Quick Facts about Clay Electric:
- The co-op has approximately 190,000 meters, and its service area stretches into 14 North Florida counties (Alachua, Baker, Bradford, Clay, Columbia, Flagler, Gilchrist, Lake, Levy, Marion, Putnam, Suwannee, Union and Volusia). The co-op has about 14,000 miles of distribution and transmission lines.
- The co-op's Average Service Availability Index is an excellent 99.72 percent.
- As a not-for-profit company, the co-op provides service at cost. Its rates are among the most competitive in Florida, and margins (referred to as Capital Credits) are refunded to its member-owners. A $12 million refund was declared in January 2023.
- For rate information, access Summary of Rate Schedules (PDF) or the complete Rate Schedules (PDF) (as on file with the Florida Public Service Commission). Call the nearest Clay Electric district office for the current month's power cost adjustment.
- Annual Revenues were $468 million in 2022. Total Assets: $862 million as of Dec. 31, 2022. Annual Energy Sales were 3.5 billion kWh in 2022. Clay Electric's summer peak demand of approximately 848 megawatts was set on Aug. 13, 2023. Clay Electric's winter peak demand of 970 megawatts was set on January 11, 2010.
- Financial Report for 2022 (PDF) (as reported in May 2023 Kilowatt)
- The co-op employs more than 400 professionals in a variety of jobs. Their average length of service is about 15 years.
- Residential services include such programs as Payment Stations provided by Fidelity Express, Electronic Funds Transfer, Average Billing, PrePaid and a Seniors Payment Plan.
- Business services include special rate plans and back-up diesel generation. Contact the Business & Economic Development Team for details.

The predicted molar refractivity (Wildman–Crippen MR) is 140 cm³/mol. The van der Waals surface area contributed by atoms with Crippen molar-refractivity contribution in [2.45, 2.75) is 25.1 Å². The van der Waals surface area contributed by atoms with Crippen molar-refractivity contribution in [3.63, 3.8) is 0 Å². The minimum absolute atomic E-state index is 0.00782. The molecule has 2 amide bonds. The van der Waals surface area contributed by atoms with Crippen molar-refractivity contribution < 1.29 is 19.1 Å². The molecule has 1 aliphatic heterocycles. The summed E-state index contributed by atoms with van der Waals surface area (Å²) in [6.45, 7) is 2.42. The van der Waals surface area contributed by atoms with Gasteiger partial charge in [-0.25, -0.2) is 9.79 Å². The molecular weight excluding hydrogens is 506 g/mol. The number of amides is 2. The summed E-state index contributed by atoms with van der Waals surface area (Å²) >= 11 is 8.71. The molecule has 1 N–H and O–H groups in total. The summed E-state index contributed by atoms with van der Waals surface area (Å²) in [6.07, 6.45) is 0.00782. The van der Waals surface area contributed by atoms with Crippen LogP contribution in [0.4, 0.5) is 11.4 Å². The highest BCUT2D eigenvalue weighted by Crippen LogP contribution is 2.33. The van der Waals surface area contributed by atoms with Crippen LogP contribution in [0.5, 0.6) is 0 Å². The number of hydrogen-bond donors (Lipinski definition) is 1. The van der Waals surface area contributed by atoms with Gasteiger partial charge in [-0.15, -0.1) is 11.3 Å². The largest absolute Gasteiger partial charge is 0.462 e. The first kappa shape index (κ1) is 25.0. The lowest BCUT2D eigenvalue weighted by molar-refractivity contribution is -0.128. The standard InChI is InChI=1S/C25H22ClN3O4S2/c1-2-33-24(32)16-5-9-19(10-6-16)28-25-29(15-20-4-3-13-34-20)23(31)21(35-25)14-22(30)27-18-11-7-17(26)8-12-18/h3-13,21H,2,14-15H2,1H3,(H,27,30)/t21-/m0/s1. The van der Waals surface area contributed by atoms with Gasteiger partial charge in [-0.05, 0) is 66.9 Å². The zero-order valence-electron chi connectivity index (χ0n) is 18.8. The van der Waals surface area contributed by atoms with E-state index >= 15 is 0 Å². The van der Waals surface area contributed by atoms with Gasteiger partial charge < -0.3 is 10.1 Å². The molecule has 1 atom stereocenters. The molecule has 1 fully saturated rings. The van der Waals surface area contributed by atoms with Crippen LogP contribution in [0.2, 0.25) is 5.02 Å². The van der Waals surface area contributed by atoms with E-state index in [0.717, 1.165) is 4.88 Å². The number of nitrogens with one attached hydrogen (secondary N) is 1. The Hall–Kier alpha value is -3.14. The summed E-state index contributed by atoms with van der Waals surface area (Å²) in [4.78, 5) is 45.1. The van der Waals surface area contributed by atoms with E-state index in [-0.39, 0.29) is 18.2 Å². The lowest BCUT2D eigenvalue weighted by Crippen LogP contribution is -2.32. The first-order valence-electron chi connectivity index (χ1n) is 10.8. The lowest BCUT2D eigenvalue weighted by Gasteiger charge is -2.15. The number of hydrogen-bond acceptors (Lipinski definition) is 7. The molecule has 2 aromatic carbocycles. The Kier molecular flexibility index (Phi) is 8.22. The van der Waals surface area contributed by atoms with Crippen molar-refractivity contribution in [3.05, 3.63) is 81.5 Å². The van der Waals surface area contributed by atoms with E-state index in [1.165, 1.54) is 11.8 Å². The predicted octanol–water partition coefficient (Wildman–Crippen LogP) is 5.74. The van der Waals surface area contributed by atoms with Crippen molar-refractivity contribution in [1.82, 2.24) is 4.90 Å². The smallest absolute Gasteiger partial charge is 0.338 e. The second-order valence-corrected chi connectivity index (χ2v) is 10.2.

The co-op’s power supply is provided by Seminole Electric Cooperative, a generation and transmission co-op owned by Clay Electric and eight other electric co-ops.
Seminole’s primary resources include the Seminole Generating Station (SGS) in northeast Florida, the Richard J. Midulla Generating Station (MGS) in south central Florida, and Seminole’s first “Cooperative Solar” facility, located adjacent to MGS.
SGS consists of two approximately 638-megawatt coal-fired generating units. Located just north of Palatka, SGS uses modern technology for environmental protection, including more than $530 million invested in environmental control equipment. In 2018, Seminole announced the removal of one of their two coal units from service in approximately five years. This unit will be replaced with new natural gas fired generation. Currently named the Seminole Combined Cycle Facility, the new natural gas plant is directly adjacent to the existing Seminole Generating Station site in Putnam County, Florida, and will have a generating capacity of 1,134 megawatts.
MGS, located in Hardee County, is an 870-megawatt facility that uses natural gas as its primary fuel. The station’s 560-megawatt combined-cycle unit began commercial operation in 2002. Seminole added 310-megawatts of peaking capacity in 2006.
Located next to MGS, Cooperative Solar is a 2.2-megawatt solar array comprising more than 8,000 solar photovoltaic (PV) panels. In addition to Cooperative Solar, Seminole has contracted with Florida Renewable Partners, LLC to build new photovoltaic solar facilities across north Florida, which are expected to be commercially operational in 2024.